- Workforce development and diversity
- Quality improvement strategies
- Policy solutions
- Research strategies
This aligns with the emphasis on ongoing cultural awareness education for clinicians in the Standards of Care for Transgender and Diverse People version 8 guidelines.6
It is essential that all medical office staff also exhibit cultural competence in speaking with this community of patients. Clinicians and their staff need to be aware of the appropriate pronouns to utilize. It is important that staff members have a working knowledge of the process and medications used in gender transition, thus reducing the possibility of hurtful or poorly informed questions being posed to the patient or their family.
Another consideration is the role of including gender identity information in the national registries. In order to improve the quality of evidence-based care, it is crucial that the traditional variables or data elements capture valuable gender and sexual identity demographics, for both clinical practice and research. One of the recommendations of the ASCO 20175 position statement is to begin to capture this important patient information in cancer registry information and clinical trial enrollment. These changes will document cancer incidence, response to treatment, unique toxicities, and outcomes incorporating the gender and sexual orientation demographic.
Projects In Knowledge Powered By Kaplan is pleased to contribute to the conversation through a newly released educational series on Diversity, Equity and Inclusion Considerations which can be accessed via this link.
The series includes three (3) modules led by Dr. Portas. All 3 sessions are CME/CE accredited.
- US LGBT Identification Steady at 7.2%. Gallup. February 2023. Accessed 10/2/23
- Schabath, M B., et al. National Survey of Oncologists at National Cancer Institute-Designated Comprehensive Cancer centers: Attitudes, Knowledge, and Practice Behaviors About LGBTQ Patients with Cancer. J Clin Oncol. 2019 Mar 1; 37(7):547-558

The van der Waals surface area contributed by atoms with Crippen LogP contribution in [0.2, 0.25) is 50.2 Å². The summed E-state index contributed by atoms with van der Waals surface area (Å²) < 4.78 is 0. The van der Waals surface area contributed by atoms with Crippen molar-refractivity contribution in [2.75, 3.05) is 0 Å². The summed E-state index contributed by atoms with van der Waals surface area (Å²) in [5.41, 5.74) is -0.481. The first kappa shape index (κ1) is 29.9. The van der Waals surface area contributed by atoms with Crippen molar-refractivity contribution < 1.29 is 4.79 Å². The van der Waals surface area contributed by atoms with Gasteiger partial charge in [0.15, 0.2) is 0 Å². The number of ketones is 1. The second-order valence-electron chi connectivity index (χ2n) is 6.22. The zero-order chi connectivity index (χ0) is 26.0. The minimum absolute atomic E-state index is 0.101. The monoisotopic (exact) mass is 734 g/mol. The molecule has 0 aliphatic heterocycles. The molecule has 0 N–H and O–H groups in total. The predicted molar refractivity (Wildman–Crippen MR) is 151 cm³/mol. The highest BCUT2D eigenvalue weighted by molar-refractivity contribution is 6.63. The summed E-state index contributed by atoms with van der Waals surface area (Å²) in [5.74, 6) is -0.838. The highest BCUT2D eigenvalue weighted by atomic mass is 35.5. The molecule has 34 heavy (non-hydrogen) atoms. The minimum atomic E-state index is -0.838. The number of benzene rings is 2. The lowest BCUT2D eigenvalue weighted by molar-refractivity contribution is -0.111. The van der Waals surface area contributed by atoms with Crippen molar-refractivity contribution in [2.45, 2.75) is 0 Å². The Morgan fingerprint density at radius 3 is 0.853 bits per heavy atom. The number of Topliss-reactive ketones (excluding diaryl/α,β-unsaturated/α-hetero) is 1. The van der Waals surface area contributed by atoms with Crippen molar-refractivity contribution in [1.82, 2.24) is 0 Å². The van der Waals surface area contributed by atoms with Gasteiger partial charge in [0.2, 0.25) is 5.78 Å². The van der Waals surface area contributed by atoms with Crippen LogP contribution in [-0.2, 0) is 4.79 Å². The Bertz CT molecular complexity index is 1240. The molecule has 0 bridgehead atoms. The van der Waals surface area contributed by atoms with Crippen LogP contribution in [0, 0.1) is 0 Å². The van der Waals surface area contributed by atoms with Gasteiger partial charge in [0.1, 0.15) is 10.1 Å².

- Shetty G, Sanchez JA, Lancaster JM, Wilson LE, Quinn GP, Schabath MB. Oncology healthcare providers’ knowledge, attitudes, and practice behaviors regarding LGBT health. Patient Educ Couns. 2016 doi: 10.1016/j.pec.2016.05.004.
- Sutter ME, Bowman-Curci ML, Duarte Arevalo LF, Sutton SK, Quinn GP, Schabath MB. A survey of oncology advanced practice providers’ knowledge and attitudes towards sexual and gender minorities with cancer. J Clin Nurs. 2020 doi: 10.1111/jocn.15302.
- Griggs, J. et. Al. American Society of Clinical Oncology Position Statement: Strategies for Reducing Cancer Health Disparities Among Sexual and Gender Minority Population. Journal of Clinical Oncology. 2017.
- Poteat T, Davis AM, Gonzalez A. Standards of Care for Transgender and Gender Diverse People. JAMA. 2023;329(21):1872-1874. doi:10.1001/jama.2023.8121
Ilon Rincon Portas, MD, is executive director for Kaplan Medical. Dr. Portas has been with Kaplan for over a decade. They lead content development and create new ways to better engage medical students and doctors all over the world in their learning journeys. Dr. Portas is an expert in education utilizing standardized patients, simulated cases, teaching and assessment. They also advise medical faculties in Latin America on ways to effectively use and integrate case simulation into their curriculums.